In a July 1, 2019 news release, El Servicio Nacional de Sanidad, Inocuidad y Calidad Agroalimentaria de Mexico / The National Service of Health, Safety and Agri-Food Quality (Senasica) has described as “premature” CDC’s June 28, 2019 report of a link between Mexican papayas and a current outbreak of Salmonella Uganda illnesses.
Senasica points out that the outbreak strain has not been recovered from a papaya sample, nor has Salmonella Uganda been isolated from papayas in Mexico.
According to Senasica, until the outbreak strain has been found in a papaya sample, Mexico does not consider CDC’s findings to be conclusive.
The outbreak under investigation comprises 62 illnesses in eight US states: Connecticut (14), Florida (1), Massachusetts (5), New Jersey (12), New York (24), Pennsylvania (4), Rhode Island (1), Texas (1). Twenty-three people have been hospitalized.
Two people who lived in different households got sick in Connecticut after eating papayas purchased from the same grocery store location in the week before becoming ill.
According to CDC, epidemiological evidence, including interviews conducted with some of the outbreak victims, points to papayas as the source of the outbreak.
FDA is conducting a traceback investigation to establish the source of the papayas. Early product distribution information indicates that they were imported from Mexico.
Back then, Mexico vehemently denied responsibility for the outbreak, even after FDA found the outbreak strain in samples of the imported papayas.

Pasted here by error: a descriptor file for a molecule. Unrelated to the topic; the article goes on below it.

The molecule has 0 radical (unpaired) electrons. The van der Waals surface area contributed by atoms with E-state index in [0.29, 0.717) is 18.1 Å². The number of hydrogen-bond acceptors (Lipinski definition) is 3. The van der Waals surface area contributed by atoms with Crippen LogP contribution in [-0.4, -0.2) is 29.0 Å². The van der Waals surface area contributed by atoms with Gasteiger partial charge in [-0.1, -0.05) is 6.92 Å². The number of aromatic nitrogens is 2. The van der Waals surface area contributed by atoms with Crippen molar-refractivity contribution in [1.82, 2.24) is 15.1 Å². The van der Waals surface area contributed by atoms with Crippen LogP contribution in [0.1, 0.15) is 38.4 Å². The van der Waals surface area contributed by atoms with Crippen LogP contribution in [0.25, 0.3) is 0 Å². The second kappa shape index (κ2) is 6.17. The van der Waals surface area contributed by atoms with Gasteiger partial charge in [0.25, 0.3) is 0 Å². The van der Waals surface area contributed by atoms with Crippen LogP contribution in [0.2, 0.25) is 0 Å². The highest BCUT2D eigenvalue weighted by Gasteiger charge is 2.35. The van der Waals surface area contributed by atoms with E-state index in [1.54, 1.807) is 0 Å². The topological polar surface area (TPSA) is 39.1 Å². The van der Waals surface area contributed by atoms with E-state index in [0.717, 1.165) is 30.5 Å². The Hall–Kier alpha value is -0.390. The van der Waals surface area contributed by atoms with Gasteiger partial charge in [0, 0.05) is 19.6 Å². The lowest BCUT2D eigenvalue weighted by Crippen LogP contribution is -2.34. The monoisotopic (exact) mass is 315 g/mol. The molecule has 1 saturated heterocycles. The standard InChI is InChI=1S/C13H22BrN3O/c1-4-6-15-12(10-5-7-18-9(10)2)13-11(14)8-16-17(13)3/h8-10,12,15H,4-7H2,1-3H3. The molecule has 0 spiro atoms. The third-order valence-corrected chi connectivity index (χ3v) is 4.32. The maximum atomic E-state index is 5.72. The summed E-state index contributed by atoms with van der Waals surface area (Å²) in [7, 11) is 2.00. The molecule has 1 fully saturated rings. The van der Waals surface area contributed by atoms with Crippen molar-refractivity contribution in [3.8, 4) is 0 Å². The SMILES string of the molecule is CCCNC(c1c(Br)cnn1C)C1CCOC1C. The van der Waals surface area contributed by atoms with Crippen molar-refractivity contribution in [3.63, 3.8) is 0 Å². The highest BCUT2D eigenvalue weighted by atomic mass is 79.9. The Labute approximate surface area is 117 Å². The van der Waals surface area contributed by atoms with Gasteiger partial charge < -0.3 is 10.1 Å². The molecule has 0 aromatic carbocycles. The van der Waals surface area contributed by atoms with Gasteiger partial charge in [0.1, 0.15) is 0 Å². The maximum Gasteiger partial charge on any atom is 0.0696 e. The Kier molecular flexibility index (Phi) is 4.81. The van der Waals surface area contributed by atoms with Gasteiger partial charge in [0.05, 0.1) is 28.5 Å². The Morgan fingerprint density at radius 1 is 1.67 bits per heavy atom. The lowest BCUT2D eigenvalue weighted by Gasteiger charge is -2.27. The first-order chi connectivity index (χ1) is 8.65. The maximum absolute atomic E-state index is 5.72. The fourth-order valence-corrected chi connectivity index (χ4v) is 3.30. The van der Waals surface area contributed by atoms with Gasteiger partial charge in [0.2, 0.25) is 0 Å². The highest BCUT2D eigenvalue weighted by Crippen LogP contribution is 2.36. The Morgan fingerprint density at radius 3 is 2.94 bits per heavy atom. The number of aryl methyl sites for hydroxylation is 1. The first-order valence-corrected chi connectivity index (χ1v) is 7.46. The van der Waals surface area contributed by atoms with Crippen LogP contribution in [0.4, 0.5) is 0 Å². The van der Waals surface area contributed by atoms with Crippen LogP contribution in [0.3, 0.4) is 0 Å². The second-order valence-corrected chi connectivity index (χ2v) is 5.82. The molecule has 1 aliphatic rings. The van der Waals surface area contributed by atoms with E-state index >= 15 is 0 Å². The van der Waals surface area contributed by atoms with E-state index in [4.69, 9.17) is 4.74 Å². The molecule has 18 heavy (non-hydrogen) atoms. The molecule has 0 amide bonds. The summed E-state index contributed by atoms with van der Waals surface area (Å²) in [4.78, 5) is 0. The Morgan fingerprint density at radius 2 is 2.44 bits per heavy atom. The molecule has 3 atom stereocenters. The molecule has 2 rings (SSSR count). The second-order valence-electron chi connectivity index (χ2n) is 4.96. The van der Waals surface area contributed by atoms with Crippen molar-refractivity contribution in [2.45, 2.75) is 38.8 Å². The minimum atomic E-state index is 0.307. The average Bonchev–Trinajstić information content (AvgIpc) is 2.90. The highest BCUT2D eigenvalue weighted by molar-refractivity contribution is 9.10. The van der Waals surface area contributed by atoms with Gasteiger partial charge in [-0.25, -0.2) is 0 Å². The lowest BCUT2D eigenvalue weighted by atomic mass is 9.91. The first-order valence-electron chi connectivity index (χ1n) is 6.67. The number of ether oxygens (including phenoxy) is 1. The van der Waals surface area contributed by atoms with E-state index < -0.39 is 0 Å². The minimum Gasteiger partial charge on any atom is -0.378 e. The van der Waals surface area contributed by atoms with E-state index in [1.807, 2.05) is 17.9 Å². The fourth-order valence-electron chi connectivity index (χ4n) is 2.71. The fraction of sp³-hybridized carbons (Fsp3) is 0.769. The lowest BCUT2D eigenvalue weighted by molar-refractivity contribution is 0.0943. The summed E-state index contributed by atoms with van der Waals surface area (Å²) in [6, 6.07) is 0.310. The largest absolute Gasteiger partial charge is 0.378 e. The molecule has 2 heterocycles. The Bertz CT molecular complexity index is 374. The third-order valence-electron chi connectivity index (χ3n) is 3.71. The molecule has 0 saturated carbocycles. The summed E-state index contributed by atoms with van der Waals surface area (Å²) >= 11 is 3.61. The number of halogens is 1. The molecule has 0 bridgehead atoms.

What will it take for Senasica to acknowledge reality?
And, what will it take for FDA to impose a complete embargo on the importation of papayas from Mexico?
What consumers should do
- If you have purchased a papaya grown in Mexico, throw it away.
- Do not eat fruit salads or other mixes that include papayas from Mexico.
- If you aren’t sure the papaya you bought is from Mexico, you can ask the place of purchase. When in doubt, don’t eat the papaya. Throw it out.
- Wash and sanitize places where papayas were stored: countertops and refrigerator drawers or shelves. Follow these five steps to clean your refrigerator.
What restaurants and retailers should do
In the event that restaurants, retailers and/or other food service operators are found to have handled potentially contaminated food in their facilities, they should:
- Contact their local health department and communicate to their customers regarding possible exposure to a pathogen.
- Wash the inside walls and shelves of the refrigerator, cutting boards and countertops, and utensils that may have contacted contaminated foods; then sanitize them with a solution of one tablespoon of chlorine bleach to one gallon of hot water; dry with a clean cloth or paper towel that has not been previously used.
- Wash and sanitize display cases and surfaces used to potentially store, serve, or prepare potentially contaminated foods.
- Wash hands with warm water and soap following the cleaning and sanitation process.
- Conduct regular frequent cleaning and sanitizing of cutting boards and utensils used in processing to help minimize the likelihood of cross-contamination.